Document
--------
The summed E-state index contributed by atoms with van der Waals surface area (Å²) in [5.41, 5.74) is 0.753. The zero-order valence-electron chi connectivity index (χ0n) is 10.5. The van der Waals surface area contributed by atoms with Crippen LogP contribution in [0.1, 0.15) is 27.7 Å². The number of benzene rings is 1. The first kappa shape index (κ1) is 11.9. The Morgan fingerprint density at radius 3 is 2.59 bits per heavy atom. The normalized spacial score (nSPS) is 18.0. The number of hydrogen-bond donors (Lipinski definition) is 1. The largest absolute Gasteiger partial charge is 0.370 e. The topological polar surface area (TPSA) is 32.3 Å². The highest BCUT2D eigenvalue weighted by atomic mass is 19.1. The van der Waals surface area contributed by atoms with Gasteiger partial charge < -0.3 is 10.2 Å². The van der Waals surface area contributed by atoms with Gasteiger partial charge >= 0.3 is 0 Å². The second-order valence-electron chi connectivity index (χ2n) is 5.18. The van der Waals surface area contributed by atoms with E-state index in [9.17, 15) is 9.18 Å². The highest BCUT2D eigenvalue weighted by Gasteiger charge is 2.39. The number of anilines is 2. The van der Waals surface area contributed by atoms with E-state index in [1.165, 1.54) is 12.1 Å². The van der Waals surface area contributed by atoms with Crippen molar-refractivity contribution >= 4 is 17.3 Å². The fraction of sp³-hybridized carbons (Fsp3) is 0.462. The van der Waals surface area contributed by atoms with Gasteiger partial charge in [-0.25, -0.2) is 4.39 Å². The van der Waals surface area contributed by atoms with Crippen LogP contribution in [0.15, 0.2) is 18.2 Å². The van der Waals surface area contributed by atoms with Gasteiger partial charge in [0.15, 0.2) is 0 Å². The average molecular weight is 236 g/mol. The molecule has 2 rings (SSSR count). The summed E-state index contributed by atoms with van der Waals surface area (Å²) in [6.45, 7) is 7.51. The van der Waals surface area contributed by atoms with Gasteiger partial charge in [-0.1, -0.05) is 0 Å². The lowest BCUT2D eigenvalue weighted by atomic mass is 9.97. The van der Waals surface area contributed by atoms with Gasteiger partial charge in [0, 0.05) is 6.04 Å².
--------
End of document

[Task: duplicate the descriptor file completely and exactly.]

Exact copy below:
The summed E-state index contributed by atoms with van der Waals surface area (Å²) in [5.41, 5.74) is 0.753. The zero-order valence-electron chi connectivity index (χ0n) is 10.5. The van der Waals surface area contributed by atoms with Crippen LogP contribution in [0.1, 0.15) is 27.7 Å². The number of benzene rings is 1. The first kappa shape index (κ1) is 11.9. The Morgan fingerprint density at radius 3 is 2.59 bits per heavy atom. The normalized spacial score (nSPS) is 18.0. The number of hydrogen-bond donors (Lipinski definition) is 1. The largest absolute Gasteiger partial charge is 0.370 e. The topological polar surface area (TPSA) is 32.3 Å². The highest BCUT2D eigenvalue weighted by atomic mass is 19.1. The van der Waals surface area contributed by atoms with Gasteiger partial charge < -0.3 is 10.2 Å². The van der Waals surface area contributed by atoms with Gasteiger partial charge >= 0.3 is 0 Å². The second-order valence-electron chi connectivity index (χ2n) is 5.18. The van der Waals surface area contributed by atoms with E-state index in [9.17, 15) is 9.18 Å². The highest BCUT2D eigenvalue weighted by Gasteiger charge is 2.39. The number of anilines is 2. The van der Waals surface area contributed by atoms with E-state index in [1.165, 1.54) is 12.1 Å². The van der Waals surface area contributed by atoms with Crippen molar-refractivity contribution >= 4 is 17.3 Å². The fraction of sp³-hybridized carbons (Fsp3) is 0.462. The van der Waals surface area contributed by atoms with Gasteiger partial charge in [-0.25, -0.2) is 4.39 Å². The van der Waals surface area contributed by atoms with Crippen LogP contribution in [0.15, 0.2) is 18.2 Å². The van der Waals surface area contributed by atoms with Gasteiger partial charge in [0.15, 0.2) is 0 Å². The average molecular weight is 236 g/mol. The molecule has 2 rings (SSSR count). The summed E-state index contributed by atoms with van der Waals surface area (Å²) in [6.45, 7) is 7.51. The van der Waals surface area contributed by atoms with Gasteiger partial charge in [-0.1, -0.05) is 0 Å². The lowest BCUT2D eigenvalue weighted by atomic mass is 9.97. The van der Waals surface area contributed by atoms with Gasteiger partial charge in [0, 0.05) is 6.04 Å².